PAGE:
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Gay U.K. Athlete Who Feared Deportation to Kenya Gets Reprieve

Kenneth Macharia
Kenneth Macharia

Rugby player Kenneth Macharia, who said he would be persecuted in Kenya for being gay, won't be deported immediately, but his future remains uncertain.

A gay rugby player who feared deportation from the U.K. to his native country of Kenya has gotten a temporary reprieve.

The U.K.'s Home Office informed Kenneth Macharia on Tuesday that his deportation notice had been canceled, according to a tweet from James Heappey, a member of Parliament who was assisting him. Macharia had been held at a detention center near London's Heathrow Airport after his request for asylum was rejected, and he thought he would be put on a plane back to Kenya, where he said he would face persecution, The Guardian reports.

But members of his inclusive rugby team, the Bristol Bisons, started a petition on Change.org to stop his deportation, and more than 70,000 people have signed it. His mother, Jacinta Macharia, who is a British citizen, had also urged the Home Office to let him to stay. The deportation proceedings were halted and Kenneth Macharia was released, apparently because of those appeals.

His future remains uncertain, though. "Clearly this is great news that he's not going to be on a plane any time soon," Heappey told the BBC. "Ken's solicitor needs to understand exactly what led to the cancellation of the notice. What needs to happen now is he and his solicitor need to sit down because there is an awful lot of hard work to be done."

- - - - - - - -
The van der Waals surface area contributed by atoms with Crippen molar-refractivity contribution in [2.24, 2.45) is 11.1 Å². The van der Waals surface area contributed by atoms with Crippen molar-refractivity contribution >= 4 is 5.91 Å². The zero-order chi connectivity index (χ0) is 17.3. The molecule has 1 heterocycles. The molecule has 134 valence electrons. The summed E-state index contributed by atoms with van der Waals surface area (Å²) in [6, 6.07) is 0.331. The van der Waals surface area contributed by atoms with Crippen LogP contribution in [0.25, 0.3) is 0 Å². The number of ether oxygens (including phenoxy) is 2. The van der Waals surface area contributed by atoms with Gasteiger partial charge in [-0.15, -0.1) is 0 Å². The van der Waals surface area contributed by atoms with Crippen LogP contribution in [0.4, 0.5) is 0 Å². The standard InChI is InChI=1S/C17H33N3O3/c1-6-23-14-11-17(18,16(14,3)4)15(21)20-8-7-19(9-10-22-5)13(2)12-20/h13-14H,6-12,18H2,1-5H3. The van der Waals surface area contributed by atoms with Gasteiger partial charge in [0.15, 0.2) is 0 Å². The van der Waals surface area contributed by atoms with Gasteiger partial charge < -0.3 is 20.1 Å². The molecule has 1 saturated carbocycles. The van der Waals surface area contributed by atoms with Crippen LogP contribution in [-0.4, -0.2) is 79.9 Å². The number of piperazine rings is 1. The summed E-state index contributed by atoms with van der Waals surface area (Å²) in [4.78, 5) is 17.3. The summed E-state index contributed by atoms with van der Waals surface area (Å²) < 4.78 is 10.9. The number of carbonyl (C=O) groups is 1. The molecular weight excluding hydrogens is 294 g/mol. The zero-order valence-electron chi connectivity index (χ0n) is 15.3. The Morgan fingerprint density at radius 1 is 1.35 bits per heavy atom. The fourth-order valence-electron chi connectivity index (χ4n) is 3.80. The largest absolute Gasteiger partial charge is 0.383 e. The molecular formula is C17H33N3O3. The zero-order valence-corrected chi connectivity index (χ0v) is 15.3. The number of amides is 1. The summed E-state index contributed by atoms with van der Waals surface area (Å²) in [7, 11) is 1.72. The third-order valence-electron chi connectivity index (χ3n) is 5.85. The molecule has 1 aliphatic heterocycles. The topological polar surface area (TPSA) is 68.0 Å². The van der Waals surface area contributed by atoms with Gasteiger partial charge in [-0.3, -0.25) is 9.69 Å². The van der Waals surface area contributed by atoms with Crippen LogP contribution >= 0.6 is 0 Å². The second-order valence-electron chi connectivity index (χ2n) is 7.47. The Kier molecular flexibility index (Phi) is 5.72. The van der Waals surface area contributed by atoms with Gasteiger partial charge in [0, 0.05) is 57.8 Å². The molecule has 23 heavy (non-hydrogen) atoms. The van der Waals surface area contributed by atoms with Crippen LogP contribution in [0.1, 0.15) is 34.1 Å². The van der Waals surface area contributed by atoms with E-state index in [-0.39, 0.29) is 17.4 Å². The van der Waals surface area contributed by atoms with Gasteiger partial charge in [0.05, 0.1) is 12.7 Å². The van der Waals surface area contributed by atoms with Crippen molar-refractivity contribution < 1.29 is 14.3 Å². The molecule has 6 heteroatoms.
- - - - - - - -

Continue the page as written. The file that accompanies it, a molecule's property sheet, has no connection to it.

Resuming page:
Macharia came to the U.K. on a student visa in 2009. He has been able to stay so far due to extensions of his visa, first as a student, then as a highly skilled immigrant, as he is a mechanical design engineer. He made an asylum claim in 2016, pointing out Kenya's antigay laws. People convicted of gay sex in the nation face lengthy prison sentences.

"I'd be forced to pretend I'm straight" in Kenya, Macharia told The Guardian. "I would have to go back into the closet. It would be disappointing to pretend to be something I'm not. It would mean living alone, never being in a relationship, never having a partner."

The Home Office acknowledges that Kenya is a difficult place to be gay, but it contends the country's repressive situation doesn't meet the standard of persecution. That is "absurd," Macharia told the publication, adding, "We can't really be gay in Kenya. People are very homophobic. Being caught by the police would be scary. There are also criminals who blackmail gay people."

He has found a home with the rugby club, he noted to The Guardian. He joined it in 2015, and he is the team photographer as well as a player; he also helps with first aid. "The rugby club is my main social hub," he said. "Most of my friends are at the club. I spend a lot of my free time there. On training days I play with the team. But on match days I prefer being the photographer."

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